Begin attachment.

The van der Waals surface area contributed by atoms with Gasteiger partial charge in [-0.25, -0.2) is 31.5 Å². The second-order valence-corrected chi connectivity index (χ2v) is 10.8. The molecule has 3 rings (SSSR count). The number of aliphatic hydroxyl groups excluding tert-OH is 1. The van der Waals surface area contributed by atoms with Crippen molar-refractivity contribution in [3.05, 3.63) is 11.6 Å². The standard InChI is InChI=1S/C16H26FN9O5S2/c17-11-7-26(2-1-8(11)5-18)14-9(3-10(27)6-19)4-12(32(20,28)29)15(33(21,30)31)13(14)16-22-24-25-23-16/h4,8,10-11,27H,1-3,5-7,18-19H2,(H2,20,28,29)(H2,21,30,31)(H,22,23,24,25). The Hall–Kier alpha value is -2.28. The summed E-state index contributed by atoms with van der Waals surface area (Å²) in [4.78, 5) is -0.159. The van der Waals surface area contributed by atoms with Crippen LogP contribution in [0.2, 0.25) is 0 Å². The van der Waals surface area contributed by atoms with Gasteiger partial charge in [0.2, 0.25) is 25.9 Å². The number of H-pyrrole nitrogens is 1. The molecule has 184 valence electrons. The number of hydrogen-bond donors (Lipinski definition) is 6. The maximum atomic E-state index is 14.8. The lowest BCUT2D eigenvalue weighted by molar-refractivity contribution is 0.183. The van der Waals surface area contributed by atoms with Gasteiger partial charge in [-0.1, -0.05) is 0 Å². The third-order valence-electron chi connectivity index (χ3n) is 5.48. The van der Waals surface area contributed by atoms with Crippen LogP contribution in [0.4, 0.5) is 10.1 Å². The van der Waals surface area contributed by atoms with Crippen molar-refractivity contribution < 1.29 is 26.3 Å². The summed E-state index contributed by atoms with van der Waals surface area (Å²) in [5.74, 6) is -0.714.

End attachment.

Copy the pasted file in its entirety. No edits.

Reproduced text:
The van der Waals surface area contributed by atoms with Gasteiger partial charge in [-0.25, -0.2) is 31.5 Å². The second-order valence-corrected chi connectivity index (χ2v) is 10.8. The molecule has 3 rings (SSSR count). The number of aliphatic hydroxyl groups excluding tert-OH is 1. The van der Waals surface area contributed by atoms with Crippen molar-refractivity contribution in [3.05, 3.63) is 11.6 Å². The standard InChI is InChI=1S/C16H26FN9O5S2/c17-11-7-26(2-1-8(11)5-18)14-9(3-10(27)6-19)4-12(32(20,28)29)15(33(21,30)31)13(14)16-22-24-25-23-16/h4,8,10-11,27H,1-3,5-7,18-19H2,(H2,20,28,29)(H2,21,30,31)(H,22,23,24,25). The Hall–Kier alpha value is -2.28. The summed E-state index contributed by atoms with van der Waals surface area (Å²) in [4.78, 5) is -0.159. The van der Waals surface area contributed by atoms with Crippen LogP contribution in [0.2, 0.25) is 0 Å². The van der Waals surface area contributed by atoms with Gasteiger partial charge in [0.2, 0.25) is 25.9 Å². The number of H-pyrrole nitrogens is 1. The molecule has 184 valence electrons. The number of hydrogen-bond donors (Lipinski definition) is 6. The maximum atomic E-state index is 14.8. The lowest BCUT2D eigenvalue weighted by molar-refractivity contribution is 0.183. The van der Waals surface area contributed by atoms with Gasteiger partial charge in [-0.1, -0.05) is 0 Å². The third-order valence-electron chi connectivity index (χ3n) is 5.48. The van der Waals surface area contributed by atoms with Crippen LogP contribution in [0.4, 0.5) is 10.1 Å². The van der Waals surface area contributed by atoms with Crippen molar-refractivity contribution < 1.29 is 26.3 Å². The summed E-state index contributed by atoms with van der Waals surface area (Å²) in [5.74, 6) is -0.714.